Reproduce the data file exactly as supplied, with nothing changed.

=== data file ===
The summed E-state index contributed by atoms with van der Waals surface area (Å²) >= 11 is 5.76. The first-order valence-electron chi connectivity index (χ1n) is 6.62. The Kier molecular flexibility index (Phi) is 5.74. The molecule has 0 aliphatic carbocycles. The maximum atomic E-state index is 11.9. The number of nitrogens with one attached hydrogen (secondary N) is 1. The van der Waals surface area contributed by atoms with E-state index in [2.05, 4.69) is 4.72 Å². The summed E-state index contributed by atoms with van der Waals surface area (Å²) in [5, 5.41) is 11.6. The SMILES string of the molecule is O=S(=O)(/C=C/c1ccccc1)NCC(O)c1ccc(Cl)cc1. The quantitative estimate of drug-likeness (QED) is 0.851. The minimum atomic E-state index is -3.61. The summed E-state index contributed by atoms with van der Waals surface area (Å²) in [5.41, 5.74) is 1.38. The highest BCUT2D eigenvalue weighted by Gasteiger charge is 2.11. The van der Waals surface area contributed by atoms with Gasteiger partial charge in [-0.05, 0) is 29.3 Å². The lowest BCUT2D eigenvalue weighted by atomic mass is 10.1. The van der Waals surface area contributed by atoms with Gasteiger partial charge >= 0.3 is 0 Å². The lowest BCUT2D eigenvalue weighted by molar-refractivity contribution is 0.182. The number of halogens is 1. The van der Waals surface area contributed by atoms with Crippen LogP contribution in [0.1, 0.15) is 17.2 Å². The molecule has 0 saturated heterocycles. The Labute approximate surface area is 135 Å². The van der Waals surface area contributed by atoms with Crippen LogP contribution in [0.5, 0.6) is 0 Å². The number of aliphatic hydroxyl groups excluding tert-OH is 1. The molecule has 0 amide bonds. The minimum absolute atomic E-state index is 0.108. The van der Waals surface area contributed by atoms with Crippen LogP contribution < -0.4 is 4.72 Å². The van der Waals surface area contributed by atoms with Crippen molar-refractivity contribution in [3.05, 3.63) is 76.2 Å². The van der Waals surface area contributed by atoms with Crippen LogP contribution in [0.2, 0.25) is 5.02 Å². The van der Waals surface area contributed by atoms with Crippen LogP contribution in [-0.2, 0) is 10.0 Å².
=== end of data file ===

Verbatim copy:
The summed E-state index contributed by atoms with van der Waals surface area (Å²) >= 11 is 5.76. The first-order valence-electron chi connectivity index (χ1n) is 6.62. The Kier molecular flexibility index (Phi) is 5.74. The molecule has 0 aliphatic carbocycles. The maximum atomic E-state index is 11.9. The number of nitrogens with one attached hydrogen (secondary N) is 1. The van der Waals surface area contributed by atoms with E-state index in [2.05, 4.69) is 4.72 Å². The summed E-state index contributed by atoms with van der Waals surface area (Å²) in [5, 5.41) is 11.6. The SMILES string of the molecule is O=S(=O)(/C=C/c1ccccc1)NCC(O)c1ccc(Cl)cc1. The quantitative estimate of drug-likeness (QED) is 0.851. The minimum atomic E-state index is -3.61. The summed E-state index contributed by atoms with van der Waals surface area (Å²) in [5.41, 5.74) is 1.38. The highest BCUT2D eigenvalue weighted by Gasteiger charge is 2.11. The van der Waals surface area contributed by atoms with Gasteiger partial charge in [-0.05, 0) is 29.3 Å². The lowest BCUT2D eigenvalue weighted by atomic mass is 10.1. The van der Waals surface area contributed by atoms with Gasteiger partial charge >= 0.3 is 0 Å². The lowest BCUT2D eigenvalue weighted by molar-refractivity contribution is 0.182. The number of halogens is 1. The van der Waals surface area contributed by atoms with Crippen LogP contribution in [0.1, 0.15) is 17.2 Å². The molecule has 0 saturated heterocycles. The Labute approximate surface area is 135 Å². The van der Waals surface area contributed by atoms with Crippen LogP contribution in [0.5, 0.6) is 0 Å². The number of aliphatic hydroxyl groups excluding tert-OH is 1. The molecule has 0 amide bonds. The minimum absolute atomic E-state index is 0.108. The van der Waals surface area contributed by atoms with Crippen LogP contribution < -0.4 is 4.72 Å². The van der Waals surface area contributed by atoms with Crippen molar-refractivity contribution in [3.05, 3.63) is 76.2 Å². The van der Waals surface area contributed by atoms with Crippen LogP contribution in [0.2, 0.25) is 5.02 Å². The van der Waals surface area contributed by atoms with Crippen LogP contribution in [-0.2, 0) is 10.0 Å².